PARIS — Opening a new art gallery in the midst of a global pandemic might seem like a bold move, but Almine Rech is confidently expanding her presence in Paris with a second location on Avenue Matignon.
Rech had her eye on the street, known for its high concentration of art galleries and auction houses, for a few years before securing a space at number 18, which opens on Thursday with a solo exhibition by U.S. artist Kenny Scharf.
“I’ve been thinking for a while that it would be good to be close to our collectors, many of whom work in the west of Paris,” says Rech, noting that the location is also near major art institutions like the Palais de Tokyo, the Paris Museum of Modern Art and the FIAC art fair.
“I wanted a nice place that was a bit like a white cube and that’s exactly what I found, so I didn’t hesitate when I saw it,” she adds.
At just over 1,000 square feet, the new gallery is a quarter of the size of her existing location in the Marais district of central Paris, with room for roughly 10 works of art between the ground floor and the lower ground floor. “A space of this size is very manageable,” Rech says.
Crucially, it allows her to present not just solo exhibitions by contemporary artists, but also group shows featuring a mix of works from the 20th and 21st centuries. Despite being forced to close for several months last spring, Rech — who also has galleries in New York, Brussels, London and Shanghai — reports that business remains solid.
“The pandemic doesn’t seem to have dampened demand for art in the slightest,” she says. “We’ve weathered this period well, mainly because this catastrophe happened today and not 10 years ago. If it had happened a decade ago, it would have been terrible for galleries, because collectors weren’t used to buying online.”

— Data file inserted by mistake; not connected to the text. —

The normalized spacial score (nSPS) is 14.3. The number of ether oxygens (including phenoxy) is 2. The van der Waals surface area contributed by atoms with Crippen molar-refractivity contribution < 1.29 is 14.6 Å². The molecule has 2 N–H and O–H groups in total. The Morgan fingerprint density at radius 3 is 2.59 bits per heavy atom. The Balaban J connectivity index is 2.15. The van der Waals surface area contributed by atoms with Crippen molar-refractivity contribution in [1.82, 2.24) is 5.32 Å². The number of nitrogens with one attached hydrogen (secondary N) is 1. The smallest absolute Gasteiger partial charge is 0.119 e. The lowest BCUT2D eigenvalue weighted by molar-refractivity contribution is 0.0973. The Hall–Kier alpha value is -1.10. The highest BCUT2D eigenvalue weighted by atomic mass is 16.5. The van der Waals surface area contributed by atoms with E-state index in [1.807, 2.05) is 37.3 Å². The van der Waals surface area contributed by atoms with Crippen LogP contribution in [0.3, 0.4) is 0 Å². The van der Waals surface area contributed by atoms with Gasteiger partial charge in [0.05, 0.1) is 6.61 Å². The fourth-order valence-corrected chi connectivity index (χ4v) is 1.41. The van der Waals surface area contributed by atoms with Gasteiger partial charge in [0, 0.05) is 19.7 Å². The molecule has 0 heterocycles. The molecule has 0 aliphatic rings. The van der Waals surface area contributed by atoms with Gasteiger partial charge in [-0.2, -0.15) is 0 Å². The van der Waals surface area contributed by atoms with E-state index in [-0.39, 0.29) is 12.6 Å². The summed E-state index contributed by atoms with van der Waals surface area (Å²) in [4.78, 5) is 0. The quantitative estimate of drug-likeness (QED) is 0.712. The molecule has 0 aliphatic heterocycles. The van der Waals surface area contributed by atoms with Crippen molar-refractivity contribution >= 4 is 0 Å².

Though buying works from a digital photo or video has become common practice, she has seen business mainly from existing clients, and they often pick works by artists they already know. Art produced by Millennials has been in strong demand, notes Rech.
“It’s very interesting to see that collectors are extremely curious about, and interested in supporting, contemporary art. I think that’s a very good sign of the vitality of art. I’m a little surprised, even, that people are not leaning towards safer options during such an unpredictable period,” she comments.
The portion of her business that has evaporated is the new clientele she traditionally picks up at art fairs. “The number of fairs had gotten slightly out of hand, so it was hard to manage, but I hope the big fairs will be able to resume soon,” Rech says.
For the inaugural exhibition at the new Paris gallery, Scharf — fresh off a collaboration with Dior — will present new works under the title “Vaxi Nation.” Rech notes that the artist, who emerged from the 1980s street art scene in New York alongside Keith Haring and Jean-Michel Basquiat, developed part of his visual vocabulary in response to the AIDS crisis.
“He never feels sorry for himself in his paintings. He talks about serious issues with a lot of optimism, and he always tries to find the humor in any situation,” she says.
It couldn’t sound more timely.